Operation Epikore 11 was accepted, delivered and installed by special agents Martin Ireland, Amber Technology National Sales & Marketing Manager and Brand Manager Andrew Richter. These guys are tall. For an idea of scale, a comparison of speaker-against-tall-human, check-out this Instagram post (and also here) where the gents are doing the DALI dance with Epikore 11.
In my room, the E11s make quite the statement. As I said earlier, at 1.6m high, they are nicely proportioned with a slightly deeper 554 mm in relation to the svelte 422 mm width. Towers is what they indeed are. And while their dimensions make for a pleasing elegance, the level of fit-and-finish reflects DALI’s desire to offer a product which confidently manifests itself as a contender in the upper tier high-end loudspeaker market.
The Amber Tech gents were super-efficient in installing the hardware supplied with E11. There are four outrigger footers per speaker which need to be bolted onto the bottom plate. They accept a spiking system which can be conveniently and easily adjusted from above with the provided Allen key. Trim caps, or ‘thumbscrew lock nuts’ as DALI refers to them, are also provided to dress the top of the spikes and to present a more finished, better looking aesthetic.
The accessories kit – one box per speaker – also includes the terminal jumpers for single-wiring configuration. As is common practice, they feature banana plugs at one end, and spades at the other. Also in the kit, you’ll find nicely machined, solid metal floor protecting pucks which, of course, couple to the spikes and feature a soft underside. From memory, I haven’t come across this before, but the pucks attach to the spikes magnetically. Nice touch.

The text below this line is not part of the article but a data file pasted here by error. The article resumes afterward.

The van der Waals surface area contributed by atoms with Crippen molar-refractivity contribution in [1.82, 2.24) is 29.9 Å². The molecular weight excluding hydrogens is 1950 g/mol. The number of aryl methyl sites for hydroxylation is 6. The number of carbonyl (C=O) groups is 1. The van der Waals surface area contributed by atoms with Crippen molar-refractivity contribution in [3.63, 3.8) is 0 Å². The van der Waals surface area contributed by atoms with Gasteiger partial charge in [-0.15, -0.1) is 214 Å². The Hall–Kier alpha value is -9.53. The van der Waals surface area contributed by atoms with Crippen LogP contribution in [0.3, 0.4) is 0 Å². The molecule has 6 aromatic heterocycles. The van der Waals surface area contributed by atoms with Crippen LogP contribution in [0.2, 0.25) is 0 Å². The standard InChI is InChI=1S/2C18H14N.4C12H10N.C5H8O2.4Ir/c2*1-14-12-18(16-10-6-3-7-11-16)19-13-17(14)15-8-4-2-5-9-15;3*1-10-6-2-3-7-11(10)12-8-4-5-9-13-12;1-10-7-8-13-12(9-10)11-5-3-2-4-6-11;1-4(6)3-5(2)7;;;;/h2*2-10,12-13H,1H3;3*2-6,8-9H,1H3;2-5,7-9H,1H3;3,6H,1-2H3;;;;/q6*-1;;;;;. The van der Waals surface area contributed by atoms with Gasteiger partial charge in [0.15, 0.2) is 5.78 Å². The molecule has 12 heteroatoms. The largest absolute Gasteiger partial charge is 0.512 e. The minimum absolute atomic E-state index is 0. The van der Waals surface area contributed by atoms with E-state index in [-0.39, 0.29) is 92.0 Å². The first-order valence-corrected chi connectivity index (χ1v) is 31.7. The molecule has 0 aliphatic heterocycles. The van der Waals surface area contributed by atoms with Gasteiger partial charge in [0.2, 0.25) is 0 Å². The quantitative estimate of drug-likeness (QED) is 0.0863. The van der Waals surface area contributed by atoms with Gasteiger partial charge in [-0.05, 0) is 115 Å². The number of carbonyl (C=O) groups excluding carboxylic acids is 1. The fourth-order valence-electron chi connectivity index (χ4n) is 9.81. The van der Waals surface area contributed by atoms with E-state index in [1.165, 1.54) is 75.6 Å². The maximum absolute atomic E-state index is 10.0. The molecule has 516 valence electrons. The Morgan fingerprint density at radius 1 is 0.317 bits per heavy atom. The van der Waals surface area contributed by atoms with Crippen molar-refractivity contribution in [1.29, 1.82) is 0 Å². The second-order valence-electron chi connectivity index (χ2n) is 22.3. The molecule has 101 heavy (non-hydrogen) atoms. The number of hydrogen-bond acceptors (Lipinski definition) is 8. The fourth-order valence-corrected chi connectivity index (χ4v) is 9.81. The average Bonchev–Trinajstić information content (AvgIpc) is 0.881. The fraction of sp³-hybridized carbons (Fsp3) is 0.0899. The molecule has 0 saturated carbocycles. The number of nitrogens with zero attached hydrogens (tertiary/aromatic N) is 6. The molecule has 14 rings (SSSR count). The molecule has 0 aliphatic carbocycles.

After some preliminary, non-analytical listening sessions, where the DALIs were placed in the approximate location where most speakers land for best performance, I felt that although good, E11s could offer yet more. DALI recommends a zero toe-in and an equilateral triangle configuration between speakers and listening position for best soundfield rendition. That last point meant I needed to move my listening position a tad closer to the plane of the speakers. While performing the chair shuffle boogie, I also discovered the listening height in relation to the tweeter/s played an important part in terms of fleshing out and balancing the highs with the midrange. In my room, at least, a vertical off-axis variation of a few inches makes a difference and proper height alignment brings out the slightly recessed midrange I heard when off-axis.
Epikore 11s provide a sound which was somewhat different to anything I have heard before from the many dozens of speakers I’ve reviewed over the years. I think it’s the midrange perspective, which I’ll call ‘mid-hall’.
So, first, you hear a clear-as-day top end where detail is phenomenal, yet without etch or brightness of any kind. Then, there’s that massive, subtly rounded, full-bodied bass which is also remarkably deep.
Those two properties tallied together with a natural midrange which puts the listener in that mid-hall perspective I refer to. The purity of the highs and the marginally laid-back midrange make for stunning, life-like vocals placed just behind the speakers’ plane. I marvelled at the immediacy and intimacy of Sophie Zelmani’s close-miked “I Love You” from her Soul album on Qobuz. Through the Epikore 11s, Zelmani’s gentle articulation and almost whispered intonation just about put her in the room, as audiophiles like to say. E11s’ clarity and transparency, as handled by that glorious dual tweeter and midrange array, is truly remarkable. I actually discovered this album while listening to E11s for evaluation. Once E11s had their way with this recording, my immediate reaction was: “Added to Library”.